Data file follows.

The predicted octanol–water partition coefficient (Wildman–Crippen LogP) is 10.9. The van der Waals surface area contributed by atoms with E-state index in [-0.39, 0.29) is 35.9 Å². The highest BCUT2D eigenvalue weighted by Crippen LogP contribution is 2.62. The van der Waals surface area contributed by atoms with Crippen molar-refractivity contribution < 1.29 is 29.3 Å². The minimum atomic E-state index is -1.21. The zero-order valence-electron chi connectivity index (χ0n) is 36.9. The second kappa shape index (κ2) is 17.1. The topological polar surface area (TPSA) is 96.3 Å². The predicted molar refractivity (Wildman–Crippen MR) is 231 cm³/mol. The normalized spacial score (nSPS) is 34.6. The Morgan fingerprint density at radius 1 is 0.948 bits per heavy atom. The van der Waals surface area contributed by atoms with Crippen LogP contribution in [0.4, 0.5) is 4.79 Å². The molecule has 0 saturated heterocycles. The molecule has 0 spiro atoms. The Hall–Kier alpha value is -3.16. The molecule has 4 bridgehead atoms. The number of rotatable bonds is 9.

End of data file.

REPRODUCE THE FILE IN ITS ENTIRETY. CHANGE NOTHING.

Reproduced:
The predicted octanol–water partition coefficient (Wildman–Crippen LogP) is 10.9. The van der Waals surface area contributed by atoms with E-state index in [-0.39, 0.29) is 35.9 Å². The highest BCUT2D eigenvalue weighted by Crippen LogP contribution is 2.62. The van der Waals surface area contributed by atoms with Crippen molar-refractivity contribution < 1.29 is 29.3 Å². The minimum atomic E-state index is -1.21. The zero-order valence-electron chi connectivity index (χ0n) is 36.9. The second kappa shape index (κ2) is 17.1. The topological polar surface area (TPSA) is 96.3 Å². The predicted molar refractivity (Wildman–Crippen MR) is 231 cm³/mol. The normalized spacial score (nSPS) is 34.6. The Morgan fingerprint density at radius 1 is 0.948 bits per heavy atom. The van der Waals surface area contributed by atoms with Crippen LogP contribution in [0.4, 0.5) is 4.79 Å². The molecule has 0 saturated heterocycles. The molecule has 0 spiro atoms. The Hall–Kier alpha value is -3.16. The molecule has 4 bridgehead atoms. The number of rotatable bonds is 9.